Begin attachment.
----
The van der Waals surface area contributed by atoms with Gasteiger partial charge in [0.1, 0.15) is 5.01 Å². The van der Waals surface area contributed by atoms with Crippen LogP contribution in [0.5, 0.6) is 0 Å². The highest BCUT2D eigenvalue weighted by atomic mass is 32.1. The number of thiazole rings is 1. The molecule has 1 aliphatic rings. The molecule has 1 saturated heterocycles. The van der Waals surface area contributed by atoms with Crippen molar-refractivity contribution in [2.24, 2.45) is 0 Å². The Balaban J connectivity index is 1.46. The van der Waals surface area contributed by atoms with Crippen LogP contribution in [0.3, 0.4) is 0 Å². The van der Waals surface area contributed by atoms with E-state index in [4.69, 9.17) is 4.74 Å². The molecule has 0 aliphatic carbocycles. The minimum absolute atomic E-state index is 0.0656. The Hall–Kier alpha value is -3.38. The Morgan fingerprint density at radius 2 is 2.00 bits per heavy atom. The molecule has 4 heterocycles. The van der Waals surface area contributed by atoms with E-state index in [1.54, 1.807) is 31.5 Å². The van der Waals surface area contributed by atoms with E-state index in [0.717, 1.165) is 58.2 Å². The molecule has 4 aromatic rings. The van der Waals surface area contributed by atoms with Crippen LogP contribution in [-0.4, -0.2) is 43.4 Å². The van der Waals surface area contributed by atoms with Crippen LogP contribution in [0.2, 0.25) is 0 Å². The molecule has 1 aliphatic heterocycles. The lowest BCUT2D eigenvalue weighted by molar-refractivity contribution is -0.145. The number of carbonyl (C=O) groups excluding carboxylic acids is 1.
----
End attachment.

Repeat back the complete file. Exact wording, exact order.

The van der Waals surface area contributed by atoms with Gasteiger partial charge in [0.1, 0.15) is 5.01 Å². The van der Waals surface area contributed by atoms with Crippen LogP contribution in [0.5, 0.6) is 0 Å². The highest BCUT2D eigenvalue weighted by atomic mass is 32.1. The number of thiazole rings is 1. The molecule has 1 aliphatic rings. The molecule has 1 saturated heterocycles. The van der Waals surface area contributed by atoms with Crippen molar-refractivity contribution in [2.24, 2.45) is 0 Å². The Balaban J connectivity index is 1.46. The van der Waals surface area contributed by atoms with Crippen LogP contribution in [0.3, 0.4) is 0 Å². The van der Waals surface area contributed by atoms with E-state index in [4.69, 9.17) is 4.74 Å². The molecule has 0 aliphatic carbocycles. The minimum absolute atomic E-state index is 0.0656. The Hall–Kier alpha value is -3.38. The Morgan fingerprint density at radius 2 is 2.00 bits per heavy atom. The molecule has 4 heterocycles. The van der Waals surface area contributed by atoms with E-state index in [1.54, 1.807) is 31.5 Å². The van der Waals surface area contributed by atoms with E-state index in [0.717, 1.165) is 58.2 Å². The molecule has 4 aromatic rings. The van der Waals surface area contributed by atoms with Crippen LogP contribution in [-0.4, -0.2) is 43.4 Å². The van der Waals surface area contributed by atoms with Crippen LogP contribution in [0.2, 0.25) is 0 Å². The molecule has 1 aliphatic heterocycles. The lowest BCUT2D eigenvalue weighted by molar-refractivity contribution is -0.145. The number of carbonyl (C=O) groups excluding carboxylic acids is 1.